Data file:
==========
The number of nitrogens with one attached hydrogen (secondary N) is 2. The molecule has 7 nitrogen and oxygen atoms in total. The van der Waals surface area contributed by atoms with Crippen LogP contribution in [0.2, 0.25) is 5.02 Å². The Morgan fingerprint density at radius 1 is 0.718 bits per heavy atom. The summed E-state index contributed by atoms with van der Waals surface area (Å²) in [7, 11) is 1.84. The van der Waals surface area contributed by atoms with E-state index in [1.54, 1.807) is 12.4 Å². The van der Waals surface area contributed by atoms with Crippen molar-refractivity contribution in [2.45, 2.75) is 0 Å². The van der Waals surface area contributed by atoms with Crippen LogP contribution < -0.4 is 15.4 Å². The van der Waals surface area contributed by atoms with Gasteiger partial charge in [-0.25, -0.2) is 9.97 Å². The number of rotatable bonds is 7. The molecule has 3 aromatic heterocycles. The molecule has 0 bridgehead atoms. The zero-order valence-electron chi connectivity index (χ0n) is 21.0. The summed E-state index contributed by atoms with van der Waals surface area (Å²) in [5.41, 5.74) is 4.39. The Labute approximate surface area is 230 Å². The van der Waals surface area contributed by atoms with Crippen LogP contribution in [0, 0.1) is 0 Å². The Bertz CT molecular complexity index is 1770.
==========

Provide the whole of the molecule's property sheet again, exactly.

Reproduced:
The number of nitrogens with one attached hydrogen (secondary N) is 2. The molecule has 7 nitrogen and oxygen atoms in total. The van der Waals surface area contributed by atoms with Crippen LogP contribution in [0.2, 0.25) is 5.02 Å². The Morgan fingerprint density at radius 1 is 0.718 bits per heavy atom. The summed E-state index contributed by atoms with van der Waals surface area (Å²) in [7, 11) is 1.84. The van der Waals surface area contributed by atoms with E-state index in [1.54, 1.807) is 12.4 Å². The van der Waals surface area contributed by atoms with Crippen molar-refractivity contribution in [2.45, 2.75) is 0 Å². The van der Waals surface area contributed by atoms with Crippen LogP contribution < -0.4 is 15.4 Å². The van der Waals surface area contributed by atoms with Gasteiger partial charge in [-0.25, -0.2) is 9.97 Å². The number of rotatable bonds is 7. The molecule has 3 aromatic heterocycles. The molecule has 0 bridgehead atoms. The zero-order valence-electron chi connectivity index (χ0n) is 21.0. The summed E-state index contributed by atoms with van der Waals surface area (Å²) in [5.41, 5.74) is 4.39. The Labute approximate surface area is 230 Å². The van der Waals surface area contributed by atoms with Crippen LogP contribution in [0, 0.1) is 0 Å². The Bertz CT molecular complexity index is 1770.